Super-SUVs appear to have it all: interiors that rival the very best luxury cars; performance that competes with the best super-saloons; that all important high-riding driving position.
This most extravagant breed of SUV, which barely existed a decade ago, also carries a price of entry that ensures they are among the most exclusive cars on our roads.
We think the 10 cars below are some of the best of their kind, or are set to shake up the segment once they arrive.
The Aston Martin DBX has arguably been one of the British brand's most significant new arrivals. So much of the marque's future success rests on its shoulders, and so far this newest addition to the ever-expanding super SUV class has done nothing but impress. And the Aston's appeal has only been enhanced by the addition of the 707, which as the name suggests packs a mighty 707 metric horsepower (that's 697bhp in old money).
Crucially, it drives like an Aston should - albeit one that weighs in at 2.3 tonnes and stands some 1.68m tall. Its AMG-sourced 4.0-litre V8 provides thundering performance and an appealingly devilish soundtrack, while its capability as a long-distance tourer are fairly outstanding. It can go offroad, too.
Yet it's on the road that the Aston really struts its stuff, handling with a poise, precision and fluidity that's barely credible for a car that's this tall and weighty. There's geniune driver engagement and even a dollop of adjustibility on offer, and before long you'll be hustling it with almost as much abandon as a hot hatch. Dare we say it, but this could be the best car the firm makes.
The Bentayga is the first true 'luxury' SUV worthy of comparison with the market's most luxurious limousines. It adds greater capability and usability to Bentley's range than the firm has hitherto offered, only falling short of the ride isolation offered by those more traditional luxury offerings.
Though it may still not quite be an attractive car, a recent facelift more successfully aligned the Bentayga's exterior design with those of the new Continental GT and Flying Spur. New infotainment systems also replace the ageing tech that appeared in the original, too.
While the Bentayga lacks the outright speed and agility of the very quickest SUVs, the fact that it can be compared with them while offering vastly more grandeur emphasises its accomplishment. In the fairest of terms, it must simply be acknowledged as one of the most complete and compelling luxury products in the world.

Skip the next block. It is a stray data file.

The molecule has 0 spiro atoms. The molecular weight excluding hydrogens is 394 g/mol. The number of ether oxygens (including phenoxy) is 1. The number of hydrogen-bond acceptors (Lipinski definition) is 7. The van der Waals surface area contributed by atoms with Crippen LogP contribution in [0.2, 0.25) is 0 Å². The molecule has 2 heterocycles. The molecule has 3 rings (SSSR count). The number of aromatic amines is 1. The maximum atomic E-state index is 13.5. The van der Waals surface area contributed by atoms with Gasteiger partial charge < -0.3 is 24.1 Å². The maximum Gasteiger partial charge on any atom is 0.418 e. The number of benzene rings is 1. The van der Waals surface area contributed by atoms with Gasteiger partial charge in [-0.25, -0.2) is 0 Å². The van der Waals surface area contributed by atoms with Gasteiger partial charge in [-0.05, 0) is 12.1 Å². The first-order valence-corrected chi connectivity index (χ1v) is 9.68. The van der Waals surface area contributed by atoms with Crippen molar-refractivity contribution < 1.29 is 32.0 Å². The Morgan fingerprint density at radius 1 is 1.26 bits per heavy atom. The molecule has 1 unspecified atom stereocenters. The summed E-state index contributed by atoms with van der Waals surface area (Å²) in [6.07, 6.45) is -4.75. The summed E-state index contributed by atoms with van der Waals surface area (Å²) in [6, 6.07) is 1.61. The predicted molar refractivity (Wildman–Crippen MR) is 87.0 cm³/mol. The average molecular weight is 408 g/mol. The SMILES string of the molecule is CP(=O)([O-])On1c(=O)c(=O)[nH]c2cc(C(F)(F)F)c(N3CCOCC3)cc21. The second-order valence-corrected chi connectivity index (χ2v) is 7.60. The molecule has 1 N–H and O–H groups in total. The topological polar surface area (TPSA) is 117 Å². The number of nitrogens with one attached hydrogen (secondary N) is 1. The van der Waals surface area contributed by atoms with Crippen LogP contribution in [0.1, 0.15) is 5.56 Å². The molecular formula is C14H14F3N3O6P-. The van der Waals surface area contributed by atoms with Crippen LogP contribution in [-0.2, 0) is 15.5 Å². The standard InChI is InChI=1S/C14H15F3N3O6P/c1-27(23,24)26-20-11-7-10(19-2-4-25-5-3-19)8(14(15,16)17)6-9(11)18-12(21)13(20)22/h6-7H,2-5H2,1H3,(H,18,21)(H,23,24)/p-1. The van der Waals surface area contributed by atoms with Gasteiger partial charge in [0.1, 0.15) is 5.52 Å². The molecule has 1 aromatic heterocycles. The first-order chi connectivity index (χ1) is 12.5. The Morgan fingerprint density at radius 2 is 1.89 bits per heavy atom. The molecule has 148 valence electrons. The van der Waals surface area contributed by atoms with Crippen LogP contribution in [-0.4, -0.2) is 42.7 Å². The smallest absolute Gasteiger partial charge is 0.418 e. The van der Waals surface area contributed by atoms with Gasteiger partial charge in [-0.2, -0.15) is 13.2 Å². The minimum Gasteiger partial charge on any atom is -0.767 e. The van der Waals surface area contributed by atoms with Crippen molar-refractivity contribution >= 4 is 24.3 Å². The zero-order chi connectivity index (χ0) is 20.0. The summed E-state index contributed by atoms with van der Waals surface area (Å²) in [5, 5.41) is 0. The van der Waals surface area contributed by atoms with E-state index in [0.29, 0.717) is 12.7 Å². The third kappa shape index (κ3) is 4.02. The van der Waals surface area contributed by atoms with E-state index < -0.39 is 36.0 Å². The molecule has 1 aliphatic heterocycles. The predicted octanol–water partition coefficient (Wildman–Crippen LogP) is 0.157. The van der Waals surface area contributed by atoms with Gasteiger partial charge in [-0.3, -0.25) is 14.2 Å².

It was only a matter of time before Porsche's Motorsport megaminds turned their attention to the Cayenne, giving the firm's high-riding flagship the same track-focussed treatment as the 911 GT3. The result is one of the fastest off-roaders you can buy - one that has smashed the SUV lap record at the Nurburgring, should you need to know.
As you'd expect there's more power, with the familiar twin-turbo V8's wick now turned up to 631bhp for an outrageous 0-62mph time of 3.3 seconds. Crucially, the chassis has been uprated in kind, with a 17mm drop in ride height over the Turbo S, suspension that is 15 percent stiffer in Sport mode and a wider front track with more aggressive camber. It all adds up to a curiously satisfying steer, the Porsche feeling fast, tied-down and agile - so much so that you occassionally forget it weighs 2.2 tonnes. No, the world doesn't need the Cayenne GT, but it does exist and it's actually rather good.
It's all change at the top of the Range Rover tree, the arrival of an all-new version signalling the depature of the old car's dependable supercharged V8 and the installation of a BMW-sourced replacement. Essentially the same twin-turbocharged 4.4-litre unit already seen in models such as the M550i, in the Rangie it develops 523bhp, which is enough for an emergency start 0-62mph in 4.6 seconds. Refined and with bottomless reserves of urge, it gives the big Brit an effortless elastic energy.
The rest of the car is essentially the same as any other Range Rover, which means imperious looks, a lavish interior and a driving experience that melds sybaritic smoothness and comfort with suprisingly wieldy handling for something so large it should by rights have its own postcode. And of course, it still remains unrivalled as the luxury car that can reach parts others can't. In short, the best just got better.